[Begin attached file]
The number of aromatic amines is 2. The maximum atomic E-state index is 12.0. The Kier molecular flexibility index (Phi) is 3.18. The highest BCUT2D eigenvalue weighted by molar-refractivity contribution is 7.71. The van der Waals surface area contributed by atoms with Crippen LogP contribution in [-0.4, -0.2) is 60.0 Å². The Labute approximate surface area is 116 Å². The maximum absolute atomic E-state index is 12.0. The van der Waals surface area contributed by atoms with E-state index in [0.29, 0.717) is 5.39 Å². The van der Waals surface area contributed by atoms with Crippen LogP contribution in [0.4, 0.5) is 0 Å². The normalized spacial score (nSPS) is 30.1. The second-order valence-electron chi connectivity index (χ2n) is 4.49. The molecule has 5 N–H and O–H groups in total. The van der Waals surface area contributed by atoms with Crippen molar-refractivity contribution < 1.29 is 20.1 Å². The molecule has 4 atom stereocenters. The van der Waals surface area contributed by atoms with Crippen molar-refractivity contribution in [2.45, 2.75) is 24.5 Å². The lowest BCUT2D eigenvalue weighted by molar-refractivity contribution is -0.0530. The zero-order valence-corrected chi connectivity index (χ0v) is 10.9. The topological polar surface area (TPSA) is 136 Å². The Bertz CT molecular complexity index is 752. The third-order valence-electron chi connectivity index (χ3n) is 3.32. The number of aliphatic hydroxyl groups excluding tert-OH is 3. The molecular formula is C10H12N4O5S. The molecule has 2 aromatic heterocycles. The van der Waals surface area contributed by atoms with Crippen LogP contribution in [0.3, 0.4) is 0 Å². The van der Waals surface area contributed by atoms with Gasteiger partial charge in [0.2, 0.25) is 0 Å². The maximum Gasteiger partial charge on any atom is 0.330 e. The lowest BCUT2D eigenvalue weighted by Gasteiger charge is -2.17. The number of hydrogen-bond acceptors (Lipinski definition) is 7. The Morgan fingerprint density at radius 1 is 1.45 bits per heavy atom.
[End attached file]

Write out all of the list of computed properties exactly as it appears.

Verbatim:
The number of aromatic amines is 2. The maximum atomic E-state index is 12.0. The Kier molecular flexibility index (Phi) is 3.18. The highest BCUT2D eigenvalue weighted by molar-refractivity contribution is 7.71. The van der Waals surface area contributed by atoms with Crippen LogP contribution in [-0.4, -0.2) is 60.0 Å². The Labute approximate surface area is 116 Å². The maximum absolute atomic E-state index is 12.0. The van der Waals surface area contributed by atoms with E-state index in [0.29, 0.717) is 5.39 Å². The van der Waals surface area contributed by atoms with Crippen LogP contribution in [0.4, 0.5) is 0 Å². The normalized spacial score (nSPS) is 30.1. The second-order valence-electron chi connectivity index (χ2n) is 4.49. The molecule has 5 N–H and O–H groups in total. The van der Waals surface area contributed by atoms with Crippen molar-refractivity contribution < 1.29 is 20.1 Å². The molecule has 4 atom stereocenters. The van der Waals surface area contributed by atoms with Crippen molar-refractivity contribution in [2.45, 2.75) is 24.5 Å². The lowest BCUT2D eigenvalue weighted by molar-refractivity contribution is -0.0530. The zero-order valence-corrected chi connectivity index (χ0v) is 10.9. The topological polar surface area (TPSA) is 136 Å². The Bertz CT molecular complexity index is 752. The third-order valence-electron chi connectivity index (χ3n) is 3.32. The number of aliphatic hydroxyl groups excluding tert-OH is 3. The molecular formula is C10H12N4O5S. The molecule has 2 aromatic heterocycles. The van der Waals surface area contributed by atoms with Crippen LogP contribution in [0.3, 0.4) is 0 Å². The van der Waals surface area contributed by atoms with Gasteiger partial charge in [0.2, 0.25) is 0 Å². The maximum Gasteiger partial charge on any atom is 0.330 e. The lowest BCUT2D eigenvalue weighted by Gasteiger charge is -2.17. The number of hydrogen-bond acceptors (Lipinski definition) is 7. The Morgan fingerprint density at radius 1 is 1.45 bits per heavy atom.